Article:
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Life returns to 1800s palace in Egypt

The Egyptian authorities are preparing to reopen the palace of Mohammed Ali Pasha in the Shubra area, north of Cairo, after extensive restoration works.
Laborers clean chandeliers during the restoration of Mohammed Ali Shubra Palace, Cairo, Egypt, Sept. 12, 2019.

CAIRO — The Egyptian authorities announced that it will soon open the palace of Mohammed Ali Pasha in the Shubra area after putting the finishing touches on the restoration works, which began in August 2017.

On Nov. 14, Egyptian Prime Minister Mustafa Madbouly, accompanied by Minister of Tourism and Antiquities Khaled al-Anani, inspected “the finishing touches on the restoration works at the Mohammed Ali Pasha Palace in Shubra, in preparation for its near opening.”

During a press statement, Madbouly praised the efforts made to “restore the palace, especially the lighting works that were professionally designed to highlight the beauty and authenticity of the monument, and provide visitors with a unique evening tour.”

He also inspected the Nile marina, which was built for boats on the corniche opposite the palace, along with a pedestrian bridge to transport tourists from the marina to the palace.

The palace was built on an area of 26 acres in 1808, and the construction process continued until 1821. It consists of the Jabaliya building, which is in the shape of a rectangle and consists of one floor, and the Fasqiah building. The construction was supervised by the architect Zulfiqar Katkhuda.

The palace has an architectural style that is new to Egypt. The vast area of the new site helped to choose an architectural style from Turkey — the style of garden palaces, which was popular in Turkey on the shores of the Bosporus, the Dardanelles and the Marmara Sea. This style is characterized by a vast garden where several structures are built with special architectural qualities and surrounded by a huge wall interspersed with a few doors.

“The restoration of the Jabaliya and the Fasqiah buildings has been completed,” Anani told Al-Monitor. “The wood was treated for mold, the window cracks were fixed, roofing was done for the buildings and deep foundations were put in to maintain structural stability.” He noted that the ministry is preparing to open the palace for visitors and tourists soon.

On Nov. 14, the Egyptian government stated, “The Fasqiah building has been restored; the old marble on floors, walls and passage was dismantled, restored and reinstalled. Insulation work has been done on all marble and antique elements, and installations have been made for irrigation, drainage, feeding and electromechanical networks.”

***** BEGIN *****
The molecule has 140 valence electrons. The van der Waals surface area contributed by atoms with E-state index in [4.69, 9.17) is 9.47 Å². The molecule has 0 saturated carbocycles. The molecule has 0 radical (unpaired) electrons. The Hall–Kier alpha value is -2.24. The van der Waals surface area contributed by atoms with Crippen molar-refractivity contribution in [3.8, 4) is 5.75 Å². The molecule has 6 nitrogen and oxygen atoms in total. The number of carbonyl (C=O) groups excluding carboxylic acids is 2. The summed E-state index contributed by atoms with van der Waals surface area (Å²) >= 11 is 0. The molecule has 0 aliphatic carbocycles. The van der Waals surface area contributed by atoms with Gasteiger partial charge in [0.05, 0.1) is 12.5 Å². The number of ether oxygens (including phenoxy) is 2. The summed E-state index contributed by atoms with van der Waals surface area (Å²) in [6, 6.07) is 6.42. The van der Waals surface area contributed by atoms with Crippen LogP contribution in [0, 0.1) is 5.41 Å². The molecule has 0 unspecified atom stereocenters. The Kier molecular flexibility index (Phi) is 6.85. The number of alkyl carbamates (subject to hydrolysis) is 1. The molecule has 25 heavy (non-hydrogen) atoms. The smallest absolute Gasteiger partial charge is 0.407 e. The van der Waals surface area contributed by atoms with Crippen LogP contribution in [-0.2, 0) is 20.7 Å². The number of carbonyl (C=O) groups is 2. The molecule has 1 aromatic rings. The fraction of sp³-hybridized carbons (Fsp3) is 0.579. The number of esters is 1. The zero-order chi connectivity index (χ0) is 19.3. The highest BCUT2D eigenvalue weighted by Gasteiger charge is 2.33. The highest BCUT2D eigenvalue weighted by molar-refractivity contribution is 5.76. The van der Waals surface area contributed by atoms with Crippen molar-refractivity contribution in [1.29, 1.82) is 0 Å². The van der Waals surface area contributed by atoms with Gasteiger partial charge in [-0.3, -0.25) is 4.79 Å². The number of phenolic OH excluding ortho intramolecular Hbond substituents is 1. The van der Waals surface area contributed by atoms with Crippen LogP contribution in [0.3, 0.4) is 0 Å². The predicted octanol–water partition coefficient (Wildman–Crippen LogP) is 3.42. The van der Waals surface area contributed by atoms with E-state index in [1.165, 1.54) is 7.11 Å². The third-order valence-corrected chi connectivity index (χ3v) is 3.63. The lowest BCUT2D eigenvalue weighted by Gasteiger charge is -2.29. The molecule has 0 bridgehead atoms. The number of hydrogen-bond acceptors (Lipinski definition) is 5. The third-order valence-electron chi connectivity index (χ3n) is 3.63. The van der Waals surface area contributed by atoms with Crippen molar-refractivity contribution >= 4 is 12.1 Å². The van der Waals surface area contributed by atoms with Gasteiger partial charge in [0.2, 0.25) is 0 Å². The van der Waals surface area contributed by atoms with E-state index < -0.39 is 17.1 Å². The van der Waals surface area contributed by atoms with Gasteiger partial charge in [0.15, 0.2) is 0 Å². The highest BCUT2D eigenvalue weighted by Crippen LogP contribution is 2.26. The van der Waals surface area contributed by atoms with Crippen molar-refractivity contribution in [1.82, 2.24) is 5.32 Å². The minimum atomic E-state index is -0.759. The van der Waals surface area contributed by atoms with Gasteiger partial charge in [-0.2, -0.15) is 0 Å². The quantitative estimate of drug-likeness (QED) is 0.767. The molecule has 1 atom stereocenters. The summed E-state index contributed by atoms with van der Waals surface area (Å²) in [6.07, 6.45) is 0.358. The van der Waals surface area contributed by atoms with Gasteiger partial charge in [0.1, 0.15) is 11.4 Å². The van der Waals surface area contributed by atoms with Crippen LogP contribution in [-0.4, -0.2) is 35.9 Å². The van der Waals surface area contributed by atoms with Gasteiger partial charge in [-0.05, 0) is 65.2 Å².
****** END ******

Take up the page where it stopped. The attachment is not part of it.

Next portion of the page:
It continued, “Around 99.5% of the site surrounding the palace has been restored; works included fountains, green spaces, irrigation, drainage and feeding networks, fire systems, fences, gates, floors and security rooms. A new archaeological inspection building has been established, and informative and guiding panels for the archaeological components of the Mohammed Ali Pasha Palace have been put in place.”

Experts and observers praised the process of restoring the palace, given its historical importance and uniqueness. Historian and archaeologist Bassam al-Shammaa told Al-Monitor, “The interest in the restoration of the palace is a great step, given the palace’s features, especially the architectural design that combines the European and Turkish style of architecture and the spirit of design in Islamic architecture.”

He praised the establishment of a “marina for boats on the Nile River that reaches the palace,” noting that “this idea can be relied upon in several tourist places that can be linked to river transportation, so visitors can avoid traffic.”

Shammaa said, "It is necessary to put up guiding and informative panels about the trees and flowers in the palace, as some are extremely rare and significantly expressive.”

He added, “The process of restoring and upgrading the palace’s efficiency with purely Egyptian hands is one of the tourist attractions since tourists are interested in knowing how the palace was brought back to life, especially when it comes to the small details of the restoration process, such as how the lighting fixtures were put in, how inscriptions were preserved and what kind of marble was used.”

Shammaa called on the Egyptian Ministry of Tourism and Antiquities to set strict conditions to preserve historical palaces if they are used for private functions.

Egypt’s State Information Service described the Mohammed Ali Pasha Palace as “a rare architectural masterpiece in the world because its architecture and arts combine the Western and Islamic worlds.”

It stated, “The palace was the reason for the introduction of the first modern lighting systems to Egypt."

The palace was previously restored during the era of the late Egyptian President Hosni Mubarak at a cost of 50 million Egyptian pounds ($8.7 million at the time). Restoration works ended in 2005, after which it was then used in several official and private functions.

Nine paintings of members of Ali Pasha’s family were stolen from the palace in 2009, but the security services managed to recover the paintings after a few days following an anonymous tip of their whereabouts.

In August 2015, the historic palace was severely damaged as a result of an explosion targeting the National Security building in the Shubra area. Cracks occurred in the floors of the Jabaliya building, while old cracks worsened and some parts of the roof collapsed.